Encyclopædia Britannica, Ninth Edition/United States/Thomas, George Henry

See also George Henry Thomas on Wikipedia, the 11th edition, and the disclaimer. This appears in a biographical appendix of Section I (History and Constitution) of the United States article. The section was written by Alexander Johnston.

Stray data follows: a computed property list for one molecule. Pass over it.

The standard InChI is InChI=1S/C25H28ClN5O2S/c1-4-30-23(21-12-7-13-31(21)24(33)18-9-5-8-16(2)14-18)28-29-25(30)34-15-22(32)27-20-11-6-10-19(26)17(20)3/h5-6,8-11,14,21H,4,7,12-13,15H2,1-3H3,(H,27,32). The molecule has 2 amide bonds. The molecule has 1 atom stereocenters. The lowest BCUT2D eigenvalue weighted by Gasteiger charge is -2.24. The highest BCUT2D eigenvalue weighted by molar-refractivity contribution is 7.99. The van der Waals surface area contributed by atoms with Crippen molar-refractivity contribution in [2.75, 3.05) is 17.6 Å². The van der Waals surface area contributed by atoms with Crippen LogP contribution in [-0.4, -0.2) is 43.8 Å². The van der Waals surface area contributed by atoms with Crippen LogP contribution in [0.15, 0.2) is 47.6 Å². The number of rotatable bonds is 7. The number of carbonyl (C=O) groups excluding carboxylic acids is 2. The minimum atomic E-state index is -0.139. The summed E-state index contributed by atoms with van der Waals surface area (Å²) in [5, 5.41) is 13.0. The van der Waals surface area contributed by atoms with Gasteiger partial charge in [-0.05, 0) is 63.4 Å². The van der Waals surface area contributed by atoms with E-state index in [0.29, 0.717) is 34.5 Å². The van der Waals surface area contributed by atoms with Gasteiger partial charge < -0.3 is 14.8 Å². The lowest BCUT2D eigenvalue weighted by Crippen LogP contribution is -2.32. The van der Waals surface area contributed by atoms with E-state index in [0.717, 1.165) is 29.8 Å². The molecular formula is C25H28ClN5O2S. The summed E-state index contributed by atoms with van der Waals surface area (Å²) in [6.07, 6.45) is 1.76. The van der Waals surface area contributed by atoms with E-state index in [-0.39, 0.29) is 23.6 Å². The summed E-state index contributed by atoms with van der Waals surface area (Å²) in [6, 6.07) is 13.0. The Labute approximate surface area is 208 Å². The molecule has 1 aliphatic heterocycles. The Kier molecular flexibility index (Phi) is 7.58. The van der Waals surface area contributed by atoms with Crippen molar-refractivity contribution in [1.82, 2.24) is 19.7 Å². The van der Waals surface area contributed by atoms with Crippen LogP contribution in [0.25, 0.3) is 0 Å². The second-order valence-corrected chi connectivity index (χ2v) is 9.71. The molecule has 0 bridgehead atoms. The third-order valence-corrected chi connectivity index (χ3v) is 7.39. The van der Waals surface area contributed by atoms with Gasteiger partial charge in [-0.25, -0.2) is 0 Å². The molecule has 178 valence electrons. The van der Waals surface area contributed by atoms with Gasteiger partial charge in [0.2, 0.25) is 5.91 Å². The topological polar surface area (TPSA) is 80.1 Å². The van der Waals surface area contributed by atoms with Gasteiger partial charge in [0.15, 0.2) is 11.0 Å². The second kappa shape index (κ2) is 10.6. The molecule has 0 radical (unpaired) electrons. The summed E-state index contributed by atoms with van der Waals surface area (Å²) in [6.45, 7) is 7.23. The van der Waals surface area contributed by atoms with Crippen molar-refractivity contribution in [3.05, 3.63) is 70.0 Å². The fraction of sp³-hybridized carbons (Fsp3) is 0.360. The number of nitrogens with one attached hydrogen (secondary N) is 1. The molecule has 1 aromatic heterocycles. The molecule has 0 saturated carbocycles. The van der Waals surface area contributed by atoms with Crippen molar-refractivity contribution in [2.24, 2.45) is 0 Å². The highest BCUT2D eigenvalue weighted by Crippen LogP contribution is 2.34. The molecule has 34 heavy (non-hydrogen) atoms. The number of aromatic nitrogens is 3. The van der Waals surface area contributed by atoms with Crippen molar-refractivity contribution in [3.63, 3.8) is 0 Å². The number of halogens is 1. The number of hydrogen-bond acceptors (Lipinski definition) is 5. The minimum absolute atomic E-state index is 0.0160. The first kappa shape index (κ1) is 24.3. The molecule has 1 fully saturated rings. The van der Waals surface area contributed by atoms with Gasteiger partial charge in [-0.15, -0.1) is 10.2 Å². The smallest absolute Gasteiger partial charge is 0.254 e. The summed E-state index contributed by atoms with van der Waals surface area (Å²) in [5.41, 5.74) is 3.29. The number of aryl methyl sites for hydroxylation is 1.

Thomas, George Henry (1816-1870), general in the United States army, was born in Southampton county, Va., July 31, 1816. He graduated at West Point in 1840, and served on frontier duty and in the Mexican war. His fellow officers in the South unhesitatingly entered the Confederate service in 1861; but he declared for the Federal cause. He was sent at first into his native State, and then to the West, where he soon rose to the command of a division in the army of the Cumberland, with the rank of major-general. His victory of Mill Spring (Jan. 19-20, 1862) was the first encouraging event in the war in the West. He led his division in the advance on Nashville, and in all the campaigns leading up to the occupation of Corinth, of which place he was given command. He was now really second in command of the army of the Ohio, and distinguished himself at the battles of Perryville and Murfreesboro, but his reputation was fully made at Chickamauga. When the right of the army had been routed and was in full retreat on Chattanooga, Thomas, who had sustained the brunt of the attack of the first day, held his ground all through the second day against the whole Confederate army, retreated with persistent and stubborn fighting, covered the rest of the army and saved it from destruction, and gave so much time for fortification that Chattanooga was found by Bragg to be too strong for anything but a siege. From this time Thomas was in command of the army of the Cumberland, and held the centre at the storming of Missionary Ridge and in the campaigns up to the capture of Atlanta. When Hood undertook to transfer the war to Tennessee, Sherman left Thomas to oppose him. Thomas gathered up all his forces at Nashville, and inflicted a check on the advancing Confederates at Franklin (Nov. 30), but continued his preparations for a final battle near Nashville. His numbers were equal to those of Hood, but he persisted in refusing battle until he had prepared cavalry and made every arrangement for pursuit. Public clamour against Thomas's delay had become so loud that Grant had started from Virginia to assume command himself when Thomas attacked Hood (Dec. 15), routed him, and kept up so merciless a pursuit that the Confederate army was scattered almost beyond recovery. In 1869 he was transferred to the division of the Pacific, where he died at San Francisco, March 28, 1870. His name has come more and more to be synonymous with all that Americans regard as best in the character of a military leader.—See Van Horne's History of the Army of the Cumberland.